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Diet to raise low blood platelets

Updated April 17, 2017

Blood platelets are tiny cells that are colourless, and they play an important part in the clotting of blood. Diet will not cure Thrombocytopenia, but it will improve general health and the immune system and raise blood platelets in some cases.Thrombocytopenia is the medical term for low blood platelet count when your blood count gets below normal range. Normal blood count is 150 to 400 million platelets per millimetre of blood.

Function and Treatment

The function of blood platelets is the formation of blood clots, which in turn will prevent serious blood loss. An adequate number of platelets is needed to prevent some possible leaking of the red blood vessels. There is usually an underlying cause for LPC (low platelet count) and it can be treated with medications, changes in medication or surgery. If it is very severe, a blood transfusion may be necessary according to the Mayo Clinic.

Macrobiotic Diet

The Platelet Disorder Support Association recommends a macrobiotic diet for those suffering with low blood platelet count. Low platelet count is considered an expansive disease where blood literally expands through the vessel walls. It is advocated that people with this disease eat what is called a contractive diet to bring some balance. The diet will be instrumental in reducing acidity in the blood.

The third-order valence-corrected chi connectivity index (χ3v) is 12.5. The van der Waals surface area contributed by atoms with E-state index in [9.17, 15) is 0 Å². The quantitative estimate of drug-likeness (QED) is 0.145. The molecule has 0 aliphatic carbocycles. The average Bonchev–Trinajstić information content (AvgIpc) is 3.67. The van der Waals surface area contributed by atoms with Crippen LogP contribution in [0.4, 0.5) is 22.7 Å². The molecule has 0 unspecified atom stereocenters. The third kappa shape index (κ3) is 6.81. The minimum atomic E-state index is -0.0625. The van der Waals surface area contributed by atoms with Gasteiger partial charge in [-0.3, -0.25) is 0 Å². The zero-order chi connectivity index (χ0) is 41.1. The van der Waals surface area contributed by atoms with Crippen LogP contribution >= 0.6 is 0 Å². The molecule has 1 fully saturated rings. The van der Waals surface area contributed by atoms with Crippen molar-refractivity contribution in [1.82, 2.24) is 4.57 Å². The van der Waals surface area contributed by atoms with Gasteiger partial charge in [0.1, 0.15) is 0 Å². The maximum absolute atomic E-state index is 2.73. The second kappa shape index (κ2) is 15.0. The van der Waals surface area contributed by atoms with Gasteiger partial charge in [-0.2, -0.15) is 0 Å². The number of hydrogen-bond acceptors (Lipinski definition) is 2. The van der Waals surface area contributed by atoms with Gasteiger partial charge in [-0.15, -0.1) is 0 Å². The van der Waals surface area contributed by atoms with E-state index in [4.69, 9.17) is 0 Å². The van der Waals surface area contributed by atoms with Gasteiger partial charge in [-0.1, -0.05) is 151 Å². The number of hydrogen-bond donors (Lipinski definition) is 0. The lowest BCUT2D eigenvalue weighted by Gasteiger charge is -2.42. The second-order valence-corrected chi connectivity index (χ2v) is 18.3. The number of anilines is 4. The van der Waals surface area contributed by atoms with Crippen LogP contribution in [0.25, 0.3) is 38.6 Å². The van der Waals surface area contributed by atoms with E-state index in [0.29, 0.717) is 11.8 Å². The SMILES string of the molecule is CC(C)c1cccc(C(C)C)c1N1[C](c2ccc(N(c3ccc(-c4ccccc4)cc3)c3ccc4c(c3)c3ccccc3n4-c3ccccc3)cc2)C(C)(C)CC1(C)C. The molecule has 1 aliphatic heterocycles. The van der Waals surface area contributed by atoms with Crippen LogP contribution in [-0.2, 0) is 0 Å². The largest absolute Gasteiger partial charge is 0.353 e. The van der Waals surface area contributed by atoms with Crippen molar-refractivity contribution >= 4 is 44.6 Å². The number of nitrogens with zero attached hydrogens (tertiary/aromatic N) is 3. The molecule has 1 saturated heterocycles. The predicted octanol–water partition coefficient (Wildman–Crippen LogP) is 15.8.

Macrobiotic Foods

The macrobiotic diet is made up mostly of fresh, cooked foods. All processed foods are eliminated from this particular diet. Foods that are generally omitted are alcohol, all sugars, fruit and raw foods. You can salt your foods to taste while cooking. Night shade vegetables are not sanctioned, such as peppers, eggplant, tomatoes and potatoes. Legumes of all sorts such as beans, lentils and quinoa are acceptable. Dairy products are not recommended. A small amount of fish will work on this diet.

Food Allergies

Many people have allergic reactions to food, from mild to severe. Avoiding foods that cause some kind of allergic reaction will help boost the immune system. Eliminating foods that are processed, cured or pre-cooked will promote body healing.

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About the Author

Carol Stanley has been a writer and speaker for over 30 years. She has written for several Arizona publications including the "Arizona Republic." She attended the University of California-Los Angeles and the University of Arizona. She authored the book "For Kids 59.99 & Over," among other publications.